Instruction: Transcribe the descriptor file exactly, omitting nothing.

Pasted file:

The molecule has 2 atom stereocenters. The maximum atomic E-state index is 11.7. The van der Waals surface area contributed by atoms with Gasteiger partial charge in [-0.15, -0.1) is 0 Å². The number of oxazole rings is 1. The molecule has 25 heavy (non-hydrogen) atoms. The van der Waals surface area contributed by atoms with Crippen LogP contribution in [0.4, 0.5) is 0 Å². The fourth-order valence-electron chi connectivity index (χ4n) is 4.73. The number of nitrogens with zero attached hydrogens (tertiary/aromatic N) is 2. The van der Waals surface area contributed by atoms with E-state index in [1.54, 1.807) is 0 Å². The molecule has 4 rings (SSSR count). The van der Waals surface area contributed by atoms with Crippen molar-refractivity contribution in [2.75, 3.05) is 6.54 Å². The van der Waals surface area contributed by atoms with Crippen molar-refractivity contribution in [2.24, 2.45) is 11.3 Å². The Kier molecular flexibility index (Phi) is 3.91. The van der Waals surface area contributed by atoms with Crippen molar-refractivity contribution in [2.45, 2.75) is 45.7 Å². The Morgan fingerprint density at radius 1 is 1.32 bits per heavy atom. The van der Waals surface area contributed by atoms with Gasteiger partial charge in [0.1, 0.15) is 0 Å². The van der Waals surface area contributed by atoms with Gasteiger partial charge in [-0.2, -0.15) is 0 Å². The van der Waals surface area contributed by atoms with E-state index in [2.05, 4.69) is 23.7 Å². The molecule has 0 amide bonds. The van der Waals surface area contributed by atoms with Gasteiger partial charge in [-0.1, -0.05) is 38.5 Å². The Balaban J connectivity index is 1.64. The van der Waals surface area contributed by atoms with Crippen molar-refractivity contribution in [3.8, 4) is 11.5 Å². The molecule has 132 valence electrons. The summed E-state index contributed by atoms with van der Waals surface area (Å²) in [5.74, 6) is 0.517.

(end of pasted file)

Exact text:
The molecule has 2 atom stereocenters. The maximum atomic E-state index is 11.7. The van der Waals surface area contributed by atoms with Gasteiger partial charge in [-0.15, -0.1) is 0 Å². The number of oxazole rings is 1. The molecule has 25 heavy (non-hydrogen) atoms. The van der Waals surface area contributed by atoms with Crippen LogP contribution in [0.4, 0.5) is 0 Å². The fourth-order valence-electron chi connectivity index (χ4n) is 4.73. The number of nitrogens with zero attached hydrogens (tertiary/aromatic N) is 2. The van der Waals surface area contributed by atoms with E-state index in [1.54, 1.807) is 0 Å². The molecule has 4 rings (SSSR count). The van der Waals surface area contributed by atoms with Crippen molar-refractivity contribution in [2.75, 3.05) is 6.54 Å². The van der Waals surface area contributed by atoms with Crippen molar-refractivity contribution in [2.24, 2.45) is 11.3 Å². The Kier molecular flexibility index (Phi) is 3.91. The van der Waals surface area contributed by atoms with Crippen molar-refractivity contribution in [2.45, 2.75) is 45.7 Å². The Morgan fingerprint density at radius 1 is 1.32 bits per heavy atom. The van der Waals surface area contributed by atoms with Gasteiger partial charge in [0.1, 0.15) is 0 Å². The van der Waals surface area contributed by atoms with Gasteiger partial charge in [-0.2, -0.15) is 0 Å². The van der Waals surface area contributed by atoms with E-state index in [2.05, 4.69) is 23.7 Å². The molecule has 0 amide bonds. The van der Waals surface area contributed by atoms with Gasteiger partial charge in [-0.1, -0.05) is 38.5 Å². The Balaban J connectivity index is 1.64. The van der Waals surface area contributed by atoms with Crippen molar-refractivity contribution in [3.8, 4) is 11.5 Å². The molecule has 132 valence electrons. The summed E-state index contributed by atoms with van der Waals surface area (Å²) in [5.74, 6) is 0.517.